Cell Creeping and Controlled Migration by Magnetic Carbon Nanotubes

V. Raffa, O. Vittorio, G. Ciofani, V. Pensabene, A. Cuschieri

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    18 Citations (Scopus)

    Abstract

    Carbon nanotubes (CNTs) are tubular nanostructures that exhibit magnetic properties due to the metal catalyst impurities entrapped at their extremities during fabrication. When mammalian cells are cultured in a CNT-containing medium, the nanotubes interact with the cells, as a result of which, on exposure to a magnetic field, they are able to move cells towards the magnetic source. In the present paper, we report on a model that describes the dynamics of this mammalian cell movement in a magnetic field consequent on CNT attachment. The model is based on Bell's theory of unbinding dynamics of receptor-ligand bonds modified and validated by experimental data of the movement dynamics of mammalian cells cultured with nanotubes and exposed to a magnetic field, generated by a permanent magnet, in the vicinity of the cell culture wells. We demonstrate that when the applied magnetic force is below a critical value (about F (c) a parts per thousand 10(-11) N), the cell 'creeps' very slowly on the culture dish at a very low velocity (10-20 nm/s) but becomes detached from the substrate when this critical magnetic force is exceeded and then move towards the magnetic source.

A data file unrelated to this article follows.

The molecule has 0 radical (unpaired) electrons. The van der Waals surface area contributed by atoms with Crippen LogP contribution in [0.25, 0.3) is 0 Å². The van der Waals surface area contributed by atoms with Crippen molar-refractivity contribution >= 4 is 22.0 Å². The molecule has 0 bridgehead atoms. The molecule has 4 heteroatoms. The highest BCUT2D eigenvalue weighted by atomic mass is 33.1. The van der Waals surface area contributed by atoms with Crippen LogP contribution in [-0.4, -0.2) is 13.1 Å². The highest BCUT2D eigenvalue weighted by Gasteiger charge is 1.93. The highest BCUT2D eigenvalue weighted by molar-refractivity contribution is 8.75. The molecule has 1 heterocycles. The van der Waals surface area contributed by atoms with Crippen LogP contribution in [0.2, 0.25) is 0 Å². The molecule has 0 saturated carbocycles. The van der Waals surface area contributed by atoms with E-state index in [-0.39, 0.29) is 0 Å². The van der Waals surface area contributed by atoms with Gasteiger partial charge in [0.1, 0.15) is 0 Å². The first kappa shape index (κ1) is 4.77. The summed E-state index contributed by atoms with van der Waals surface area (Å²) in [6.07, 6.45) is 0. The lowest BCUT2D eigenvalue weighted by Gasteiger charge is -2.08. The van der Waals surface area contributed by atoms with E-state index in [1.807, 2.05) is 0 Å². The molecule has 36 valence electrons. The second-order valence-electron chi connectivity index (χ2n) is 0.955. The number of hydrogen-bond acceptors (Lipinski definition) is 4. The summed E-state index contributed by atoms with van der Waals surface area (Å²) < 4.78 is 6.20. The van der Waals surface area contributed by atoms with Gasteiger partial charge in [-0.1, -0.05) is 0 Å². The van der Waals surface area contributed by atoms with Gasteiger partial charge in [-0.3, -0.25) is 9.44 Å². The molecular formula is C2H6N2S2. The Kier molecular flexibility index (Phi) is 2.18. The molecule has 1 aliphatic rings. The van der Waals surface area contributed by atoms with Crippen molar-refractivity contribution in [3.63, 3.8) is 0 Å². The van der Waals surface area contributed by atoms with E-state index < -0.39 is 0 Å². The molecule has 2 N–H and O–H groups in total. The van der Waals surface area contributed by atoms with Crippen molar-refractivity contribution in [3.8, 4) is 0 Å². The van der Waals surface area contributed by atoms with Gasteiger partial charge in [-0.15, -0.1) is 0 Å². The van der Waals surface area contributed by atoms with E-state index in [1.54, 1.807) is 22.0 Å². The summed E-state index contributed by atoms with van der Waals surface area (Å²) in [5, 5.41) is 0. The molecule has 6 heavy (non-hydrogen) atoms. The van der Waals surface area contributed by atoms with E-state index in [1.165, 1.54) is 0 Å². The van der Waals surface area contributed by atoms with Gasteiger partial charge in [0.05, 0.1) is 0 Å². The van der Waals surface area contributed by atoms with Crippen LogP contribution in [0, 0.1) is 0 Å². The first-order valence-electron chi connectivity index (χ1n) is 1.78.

Original languageEnglish
    Pages (from-to)257-262
    Number of pages6
    JournalNanoscale Research Letters
    Volume5
    Issue number1
    DOIs
    Publication statusPublished - Jan 2010

    Keywords

    • Cell creeping and migration
    • Carbon nanotubes
    • Magnetism
    • ADHESION
    • DELIVERY
    • NANOPARTICLES
    • DESTRUCTION
    • DISPERSION

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